Thursday, September 23, 2010
Behind The Scoreboard
What do we know about sibling rivalry? Chances are if you grew up in a family and were not an only child, you encountered it at some point. In some cases it is a big deal and in others it does not seem to matter. There are plenty of instances where it is downplayed by those concerned the most because, for whatever reason, they don’t want it to become a distracting factor.
Now take the game on Sunday evening between the New York Giants and the Indianapolis Colts. This is not a situation which pits a good brother against a bad brother. Both of these are good brothers. Heck, with those who follow football, one could easily say that these are terrific brothers. Check the facts. In a game which has the bench mark of a Super Bowl trophy as the true measure that one has really arrived, they are even. Both have those important pieces of jewelry and both have the distinction of being MVPs.
Since they left the collegiate ranks, they have faced each other just once across the grids in the pros. Back in 2006 when they met for the first time, brother Peyton and his Colts came away with a five-point victory. They knew that one brother had to lose and one had to win. But since they play in different conferences, it is inevitable that the two will eventually have to meet in a game for all the marbles. Their place in history has already been assured, starting quarterbacks in the NFL on opposing teams. Would the attitude of brotherhood undergo a major change if that were to happen?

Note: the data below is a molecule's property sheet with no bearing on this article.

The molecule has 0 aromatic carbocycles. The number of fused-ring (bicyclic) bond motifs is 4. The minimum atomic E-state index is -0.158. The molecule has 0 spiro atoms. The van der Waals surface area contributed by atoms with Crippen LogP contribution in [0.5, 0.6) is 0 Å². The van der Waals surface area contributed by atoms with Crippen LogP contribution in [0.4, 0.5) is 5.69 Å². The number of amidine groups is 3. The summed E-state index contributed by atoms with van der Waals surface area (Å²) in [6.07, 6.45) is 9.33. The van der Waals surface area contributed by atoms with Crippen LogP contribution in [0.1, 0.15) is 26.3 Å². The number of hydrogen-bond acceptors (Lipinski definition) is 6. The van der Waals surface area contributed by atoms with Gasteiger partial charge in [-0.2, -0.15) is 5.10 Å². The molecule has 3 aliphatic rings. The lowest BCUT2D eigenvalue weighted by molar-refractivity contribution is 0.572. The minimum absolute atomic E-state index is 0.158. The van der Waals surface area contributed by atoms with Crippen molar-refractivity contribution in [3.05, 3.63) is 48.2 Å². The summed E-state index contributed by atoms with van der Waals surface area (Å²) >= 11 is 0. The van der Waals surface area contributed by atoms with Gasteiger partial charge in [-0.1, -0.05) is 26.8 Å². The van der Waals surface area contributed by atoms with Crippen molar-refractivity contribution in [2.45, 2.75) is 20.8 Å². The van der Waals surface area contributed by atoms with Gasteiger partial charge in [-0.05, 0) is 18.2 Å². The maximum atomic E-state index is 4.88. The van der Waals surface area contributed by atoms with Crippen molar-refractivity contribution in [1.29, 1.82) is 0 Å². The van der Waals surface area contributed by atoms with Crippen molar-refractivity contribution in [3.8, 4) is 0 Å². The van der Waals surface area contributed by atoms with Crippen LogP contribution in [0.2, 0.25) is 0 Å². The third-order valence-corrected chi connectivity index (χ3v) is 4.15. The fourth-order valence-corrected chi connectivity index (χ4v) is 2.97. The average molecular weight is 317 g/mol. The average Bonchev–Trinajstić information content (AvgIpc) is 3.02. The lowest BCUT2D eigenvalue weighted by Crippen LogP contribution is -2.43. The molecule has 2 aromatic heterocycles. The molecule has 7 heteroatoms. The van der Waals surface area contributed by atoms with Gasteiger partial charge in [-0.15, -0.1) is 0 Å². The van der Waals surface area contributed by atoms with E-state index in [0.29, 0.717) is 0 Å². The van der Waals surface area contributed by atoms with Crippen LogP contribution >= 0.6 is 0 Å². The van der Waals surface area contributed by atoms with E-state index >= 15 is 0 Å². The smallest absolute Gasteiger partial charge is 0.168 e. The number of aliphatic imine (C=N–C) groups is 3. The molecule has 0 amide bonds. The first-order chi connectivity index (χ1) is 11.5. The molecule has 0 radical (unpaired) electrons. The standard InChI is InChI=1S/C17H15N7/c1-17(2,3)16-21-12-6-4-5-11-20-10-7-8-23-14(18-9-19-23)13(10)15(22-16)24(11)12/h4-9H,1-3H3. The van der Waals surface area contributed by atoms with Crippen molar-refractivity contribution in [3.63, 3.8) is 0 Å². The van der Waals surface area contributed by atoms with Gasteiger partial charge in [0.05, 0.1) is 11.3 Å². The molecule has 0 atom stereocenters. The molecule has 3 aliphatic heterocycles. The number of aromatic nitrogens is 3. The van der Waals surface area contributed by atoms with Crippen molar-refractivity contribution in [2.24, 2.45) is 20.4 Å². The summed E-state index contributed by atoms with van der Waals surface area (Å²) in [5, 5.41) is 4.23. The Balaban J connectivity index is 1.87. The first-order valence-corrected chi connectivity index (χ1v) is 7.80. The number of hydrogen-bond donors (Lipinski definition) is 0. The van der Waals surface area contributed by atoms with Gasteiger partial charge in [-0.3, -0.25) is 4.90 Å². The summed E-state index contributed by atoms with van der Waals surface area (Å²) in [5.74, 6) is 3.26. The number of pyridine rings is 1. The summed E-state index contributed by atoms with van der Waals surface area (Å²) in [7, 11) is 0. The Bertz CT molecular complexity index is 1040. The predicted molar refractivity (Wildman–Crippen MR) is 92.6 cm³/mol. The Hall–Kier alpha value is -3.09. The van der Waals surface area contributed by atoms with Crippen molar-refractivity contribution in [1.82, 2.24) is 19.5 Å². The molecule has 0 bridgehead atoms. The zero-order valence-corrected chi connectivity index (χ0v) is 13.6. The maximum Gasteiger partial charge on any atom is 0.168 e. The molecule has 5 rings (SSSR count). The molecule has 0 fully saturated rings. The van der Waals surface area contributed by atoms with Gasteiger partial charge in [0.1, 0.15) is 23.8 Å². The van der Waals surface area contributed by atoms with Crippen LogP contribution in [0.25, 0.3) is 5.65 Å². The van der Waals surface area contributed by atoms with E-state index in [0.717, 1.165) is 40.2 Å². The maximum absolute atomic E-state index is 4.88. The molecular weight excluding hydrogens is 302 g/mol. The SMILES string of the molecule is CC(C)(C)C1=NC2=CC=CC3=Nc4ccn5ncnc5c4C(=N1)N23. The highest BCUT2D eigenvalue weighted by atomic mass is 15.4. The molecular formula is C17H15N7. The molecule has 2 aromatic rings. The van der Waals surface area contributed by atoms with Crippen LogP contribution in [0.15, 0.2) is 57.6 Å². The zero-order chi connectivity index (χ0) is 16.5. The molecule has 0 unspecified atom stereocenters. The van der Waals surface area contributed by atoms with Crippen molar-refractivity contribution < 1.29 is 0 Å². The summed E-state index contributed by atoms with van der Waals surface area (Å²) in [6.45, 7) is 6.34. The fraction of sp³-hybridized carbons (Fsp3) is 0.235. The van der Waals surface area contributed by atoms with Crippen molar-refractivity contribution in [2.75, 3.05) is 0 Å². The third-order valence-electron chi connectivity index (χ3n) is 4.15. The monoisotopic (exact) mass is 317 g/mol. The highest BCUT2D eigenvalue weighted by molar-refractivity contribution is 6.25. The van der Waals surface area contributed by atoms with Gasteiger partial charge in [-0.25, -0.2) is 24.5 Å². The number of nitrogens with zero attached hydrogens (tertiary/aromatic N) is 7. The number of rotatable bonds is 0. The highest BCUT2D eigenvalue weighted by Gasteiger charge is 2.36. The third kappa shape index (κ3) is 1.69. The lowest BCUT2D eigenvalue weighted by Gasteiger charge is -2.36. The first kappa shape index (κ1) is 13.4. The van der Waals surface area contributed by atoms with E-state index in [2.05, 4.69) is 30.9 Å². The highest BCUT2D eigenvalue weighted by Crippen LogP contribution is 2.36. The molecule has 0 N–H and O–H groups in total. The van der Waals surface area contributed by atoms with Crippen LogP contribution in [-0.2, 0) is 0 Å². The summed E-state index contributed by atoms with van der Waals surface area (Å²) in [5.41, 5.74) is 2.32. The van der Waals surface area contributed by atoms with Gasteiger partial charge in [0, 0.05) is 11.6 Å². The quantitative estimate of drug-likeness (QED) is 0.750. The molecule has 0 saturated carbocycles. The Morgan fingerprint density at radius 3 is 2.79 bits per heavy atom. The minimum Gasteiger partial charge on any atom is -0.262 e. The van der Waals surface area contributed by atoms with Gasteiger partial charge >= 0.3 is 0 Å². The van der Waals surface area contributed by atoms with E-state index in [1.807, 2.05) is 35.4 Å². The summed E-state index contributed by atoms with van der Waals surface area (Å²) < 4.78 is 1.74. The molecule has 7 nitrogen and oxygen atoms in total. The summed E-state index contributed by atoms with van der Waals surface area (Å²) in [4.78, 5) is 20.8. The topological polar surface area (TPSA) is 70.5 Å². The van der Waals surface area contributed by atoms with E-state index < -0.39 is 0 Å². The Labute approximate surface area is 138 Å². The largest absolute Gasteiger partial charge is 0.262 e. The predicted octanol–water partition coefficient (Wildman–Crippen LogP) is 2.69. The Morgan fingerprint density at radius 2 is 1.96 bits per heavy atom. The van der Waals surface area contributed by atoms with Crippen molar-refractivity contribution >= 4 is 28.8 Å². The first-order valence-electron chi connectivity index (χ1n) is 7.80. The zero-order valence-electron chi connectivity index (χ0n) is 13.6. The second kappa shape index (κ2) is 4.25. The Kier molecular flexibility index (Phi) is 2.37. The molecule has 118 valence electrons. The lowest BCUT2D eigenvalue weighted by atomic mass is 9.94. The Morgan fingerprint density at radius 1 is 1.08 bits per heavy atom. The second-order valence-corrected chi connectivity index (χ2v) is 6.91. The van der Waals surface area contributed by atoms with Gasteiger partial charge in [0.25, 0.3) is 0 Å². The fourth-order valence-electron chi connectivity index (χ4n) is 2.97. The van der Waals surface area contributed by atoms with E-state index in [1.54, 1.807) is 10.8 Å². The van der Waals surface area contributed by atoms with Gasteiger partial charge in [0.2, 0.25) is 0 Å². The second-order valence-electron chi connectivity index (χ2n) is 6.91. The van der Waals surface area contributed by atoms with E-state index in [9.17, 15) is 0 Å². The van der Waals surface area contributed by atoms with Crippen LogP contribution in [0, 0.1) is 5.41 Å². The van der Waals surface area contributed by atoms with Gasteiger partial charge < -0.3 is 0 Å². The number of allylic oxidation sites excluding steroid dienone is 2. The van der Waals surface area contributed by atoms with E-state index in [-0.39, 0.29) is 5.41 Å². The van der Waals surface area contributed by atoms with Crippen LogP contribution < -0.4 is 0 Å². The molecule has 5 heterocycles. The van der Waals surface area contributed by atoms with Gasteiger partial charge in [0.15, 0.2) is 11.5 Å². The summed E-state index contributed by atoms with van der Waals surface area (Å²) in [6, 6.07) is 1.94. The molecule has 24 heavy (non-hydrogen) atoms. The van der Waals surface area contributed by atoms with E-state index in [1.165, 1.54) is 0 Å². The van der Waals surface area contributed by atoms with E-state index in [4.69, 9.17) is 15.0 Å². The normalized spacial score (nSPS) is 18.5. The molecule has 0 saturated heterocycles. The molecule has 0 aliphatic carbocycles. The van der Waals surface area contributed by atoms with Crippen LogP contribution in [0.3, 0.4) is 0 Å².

We are reminded of the time when two other very famous athletes, of different gender, met for the first time at Wimbledon. Serena and Venus Williams stated whatever the outcome of their contests, they would always be sisters, close sisters. One has to believe they were truthful since both won championships.
I remember that someone predicted the Giant would win the game by a few points. I hope that soothsayer was not too disappointed. When I left the game, the Giants had scored their second TD with a minute and a half left. That left them about 24 points behind.
Just one thing puzzles me. Since they were playing at Indy, what happens after the game? Do the brothers get together and have Kool-Aid and pizza or just go home? Inquiring minds would like to know.
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